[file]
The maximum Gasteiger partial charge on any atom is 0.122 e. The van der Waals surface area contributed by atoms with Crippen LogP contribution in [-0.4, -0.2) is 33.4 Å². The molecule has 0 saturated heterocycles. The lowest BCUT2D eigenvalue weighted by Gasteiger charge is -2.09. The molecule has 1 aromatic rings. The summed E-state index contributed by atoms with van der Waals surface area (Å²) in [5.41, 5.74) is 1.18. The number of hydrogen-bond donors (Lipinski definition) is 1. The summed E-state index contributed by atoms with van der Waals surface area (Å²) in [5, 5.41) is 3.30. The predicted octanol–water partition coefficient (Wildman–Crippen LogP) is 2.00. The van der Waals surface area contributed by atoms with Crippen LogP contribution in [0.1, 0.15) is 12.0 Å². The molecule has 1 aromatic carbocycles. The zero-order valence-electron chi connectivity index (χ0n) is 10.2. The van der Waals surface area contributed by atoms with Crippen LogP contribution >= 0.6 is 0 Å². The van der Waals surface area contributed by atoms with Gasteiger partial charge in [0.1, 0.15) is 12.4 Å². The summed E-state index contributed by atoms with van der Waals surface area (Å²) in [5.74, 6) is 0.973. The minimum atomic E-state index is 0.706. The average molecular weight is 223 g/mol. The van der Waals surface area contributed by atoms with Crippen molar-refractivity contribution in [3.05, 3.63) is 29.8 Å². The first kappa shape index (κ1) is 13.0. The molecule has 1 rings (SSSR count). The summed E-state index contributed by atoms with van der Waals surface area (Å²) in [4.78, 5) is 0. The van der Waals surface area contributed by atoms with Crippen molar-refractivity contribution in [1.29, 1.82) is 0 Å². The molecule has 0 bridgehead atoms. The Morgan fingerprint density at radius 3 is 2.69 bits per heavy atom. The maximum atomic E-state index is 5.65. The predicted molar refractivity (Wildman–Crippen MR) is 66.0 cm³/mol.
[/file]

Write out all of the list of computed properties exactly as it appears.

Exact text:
The maximum Gasteiger partial charge on any atom is 0.122 e. The van der Waals surface area contributed by atoms with Crippen LogP contribution in [-0.4, -0.2) is 33.4 Å². The molecule has 0 saturated heterocycles. The lowest BCUT2D eigenvalue weighted by Gasteiger charge is -2.09. The molecule has 1 aromatic rings. The summed E-state index contributed by atoms with van der Waals surface area (Å²) in [5.41, 5.74) is 1.18. The number of hydrogen-bond donors (Lipinski definition) is 1. The summed E-state index contributed by atoms with van der Waals surface area (Å²) in [5, 5.41) is 3.30. The predicted octanol–water partition coefficient (Wildman–Crippen LogP) is 2.00. The van der Waals surface area contributed by atoms with Crippen LogP contribution in [0.1, 0.15) is 12.0 Å². The molecule has 1 aromatic carbocycles. The zero-order valence-electron chi connectivity index (χ0n) is 10.2. The van der Waals surface area contributed by atoms with Crippen LogP contribution >= 0.6 is 0 Å². The van der Waals surface area contributed by atoms with Gasteiger partial charge in [0.1, 0.15) is 12.4 Å². The summed E-state index contributed by atoms with van der Waals surface area (Å²) in [5.74, 6) is 0.973. The minimum atomic E-state index is 0.706. The average molecular weight is 223 g/mol. The van der Waals surface area contributed by atoms with Crippen molar-refractivity contribution in [3.05, 3.63) is 29.8 Å². The first kappa shape index (κ1) is 13.0. The molecule has 1 rings (SSSR count). The summed E-state index contributed by atoms with van der Waals surface area (Å²) in [4.78, 5) is 0. The van der Waals surface area contributed by atoms with Crippen molar-refractivity contribution in [1.29, 1.82) is 0 Å². The molecule has 0 bridgehead atoms. The Morgan fingerprint density at radius 3 is 2.69 bits per heavy atom. The maximum atomic E-state index is 5.65. The predicted molar refractivity (Wildman–Crippen MR) is 66.0 cm³/mol.